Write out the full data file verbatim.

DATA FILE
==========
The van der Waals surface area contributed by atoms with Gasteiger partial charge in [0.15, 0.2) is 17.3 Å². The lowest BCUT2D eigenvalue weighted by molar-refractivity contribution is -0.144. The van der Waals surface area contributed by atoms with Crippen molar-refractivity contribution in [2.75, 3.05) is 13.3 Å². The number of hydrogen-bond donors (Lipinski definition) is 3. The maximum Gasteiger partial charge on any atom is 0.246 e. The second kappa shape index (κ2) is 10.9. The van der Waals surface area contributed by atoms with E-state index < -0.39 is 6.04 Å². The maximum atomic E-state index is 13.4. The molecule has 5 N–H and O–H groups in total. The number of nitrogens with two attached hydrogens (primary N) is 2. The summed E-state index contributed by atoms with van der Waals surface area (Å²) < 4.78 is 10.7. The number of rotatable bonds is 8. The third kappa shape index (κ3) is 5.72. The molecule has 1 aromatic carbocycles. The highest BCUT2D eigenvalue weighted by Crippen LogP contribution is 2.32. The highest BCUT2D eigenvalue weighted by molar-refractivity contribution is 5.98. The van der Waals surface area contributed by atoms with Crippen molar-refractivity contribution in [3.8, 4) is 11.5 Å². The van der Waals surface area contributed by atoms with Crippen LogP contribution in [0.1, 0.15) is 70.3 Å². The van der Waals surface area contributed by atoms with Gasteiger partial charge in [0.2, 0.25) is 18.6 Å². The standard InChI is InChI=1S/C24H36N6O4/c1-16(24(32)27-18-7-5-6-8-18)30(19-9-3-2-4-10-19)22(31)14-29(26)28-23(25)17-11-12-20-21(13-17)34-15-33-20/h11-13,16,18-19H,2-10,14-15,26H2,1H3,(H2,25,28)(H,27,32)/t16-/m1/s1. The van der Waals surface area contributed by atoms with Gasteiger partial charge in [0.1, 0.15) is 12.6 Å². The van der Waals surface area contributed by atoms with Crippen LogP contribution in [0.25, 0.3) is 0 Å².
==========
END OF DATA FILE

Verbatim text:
The van der Waals surface area contributed by atoms with Gasteiger partial charge in [0.15, 0.2) is 17.3 Å². The lowest BCUT2D eigenvalue weighted by molar-refractivity contribution is -0.144. The van der Waals surface area contributed by atoms with Crippen molar-refractivity contribution in [2.75, 3.05) is 13.3 Å². The number of hydrogen-bond donors (Lipinski definition) is 3. The maximum Gasteiger partial charge on any atom is 0.246 e. The second kappa shape index (κ2) is 10.9. The van der Waals surface area contributed by atoms with E-state index < -0.39 is 6.04 Å². The maximum atomic E-state index is 13.4. The molecule has 5 N–H and O–H groups in total. The number of nitrogens with two attached hydrogens (primary N) is 2. The summed E-state index contributed by atoms with van der Waals surface area (Å²) < 4.78 is 10.7. The number of rotatable bonds is 8. The third kappa shape index (κ3) is 5.72. The molecule has 1 aromatic carbocycles. The highest BCUT2D eigenvalue weighted by Crippen LogP contribution is 2.32. The highest BCUT2D eigenvalue weighted by molar-refractivity contribution is 5.98. The van der Waals surface area contributed by atoms with Crippen molar-refractivity contribution in [3.8, 4) is 11.5 Å². The van der Waals surface area contributed by atoms with Crippen LogP contribution in [0.1, 0.15) is 70.3 Å². The van der Waals surface area contributed by atoms with Gasteiger partial charge in [0.2, 0.25) is 18.6 Å². The standard InChI is InChI=1S/C24H36N6O4/c1-16(24(32)27-18-7-5-6-8-18)30(19-9-3-2-4-10-19)22(31)14-29(26)28-23(25)17-11-12-20-21(13-17)34-15-33-20/h11-13,16,18-19H,2-10,14-15,26H2,1H3,(H2,25,28)(H,27,32)/t16-/m1/s1. The van der Waals surface area contributed by atoms with Gasteiger partial charge in [0.1, 0.15) is 12.6 Å². The van der Waals surface area contributed by atoms with Crippen LogP contribution in [0.25, 0.3) is 0 Å².